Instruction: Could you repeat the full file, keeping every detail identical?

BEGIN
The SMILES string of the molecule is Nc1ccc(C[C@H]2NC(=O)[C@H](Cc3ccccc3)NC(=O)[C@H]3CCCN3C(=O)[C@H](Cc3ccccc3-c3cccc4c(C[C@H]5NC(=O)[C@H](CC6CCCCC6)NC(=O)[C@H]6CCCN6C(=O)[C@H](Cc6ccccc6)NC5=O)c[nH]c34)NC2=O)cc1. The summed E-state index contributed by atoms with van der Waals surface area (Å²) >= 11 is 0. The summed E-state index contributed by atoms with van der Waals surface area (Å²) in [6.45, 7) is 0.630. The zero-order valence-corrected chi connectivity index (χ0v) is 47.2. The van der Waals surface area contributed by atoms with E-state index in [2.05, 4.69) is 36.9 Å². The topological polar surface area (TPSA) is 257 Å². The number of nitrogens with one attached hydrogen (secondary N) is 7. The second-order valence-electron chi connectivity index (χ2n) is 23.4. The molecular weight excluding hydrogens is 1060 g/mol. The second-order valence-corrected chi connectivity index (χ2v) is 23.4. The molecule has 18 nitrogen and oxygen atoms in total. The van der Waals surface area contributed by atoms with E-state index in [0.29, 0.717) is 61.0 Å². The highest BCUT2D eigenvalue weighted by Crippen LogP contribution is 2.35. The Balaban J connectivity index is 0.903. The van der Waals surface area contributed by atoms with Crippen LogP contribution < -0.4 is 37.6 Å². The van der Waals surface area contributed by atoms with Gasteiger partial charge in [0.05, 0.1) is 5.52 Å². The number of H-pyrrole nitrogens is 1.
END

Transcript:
The SMILES string of the molecule is Nc1ccc(C[C@H]2NC(=O)[C@H](Cc3ccccc3)NC(=O)[C@H]3CCCN3C(=O)[C@H](Cc3ccccc3-c3cccc4c(C[C@H]5NC(=O)[C@H](CC6CCCCC6)NC(=O)[C@H]6CCCN6C(=O)[C@H](Cc6ccccc6)NC5=O)c[nH]c34)NC2=O)cc1. The summed E-state index contributed by atoms with van der Waals surface area (Å²) >= 11 is 0. The summed E-state index contributed by atoms with van der Waals surface area (Å²) in [6.45, 7) is 0.630. The zero-order valence-corrected chi connectivity index (χ0v) is 47.2. The van der Waals surface area contributed by atoms with E-state index in [2.05, 4.69) is 36.9 Å². The topological polar surface area (TPSA) is 257 Å². The number of nitrogens with one attached hydrogen (secondary N) is 7. The second-order valence-electron chi connectivity index (χ2n) is 23.4. The molecular weight excluding hydrogens is 1060 g/mol. The second-order valence-corrected chi connectivity index (χ2v) is 23.4. The molecule has 18 nitrogen and oxygen atoms in total. The van der Waals surface area contributed by atoms with E-state index in [0.29, 0.717) is 61.0 Å². The highest BCUT2D eigenvalue weighted by Crippen LogP contribution is 2.35. The Balaban J connectivity index is 0.903. The van der Waals surface area contributed by atoms with Crippen LogP contribution < -0.4 is 37.6 Å². The van der Waals surface area contributed by atoms with Gasteiger partial charge in [0.05, 0.1) is 5.52 Å². The number of H-pyrrole nitrogens is 1.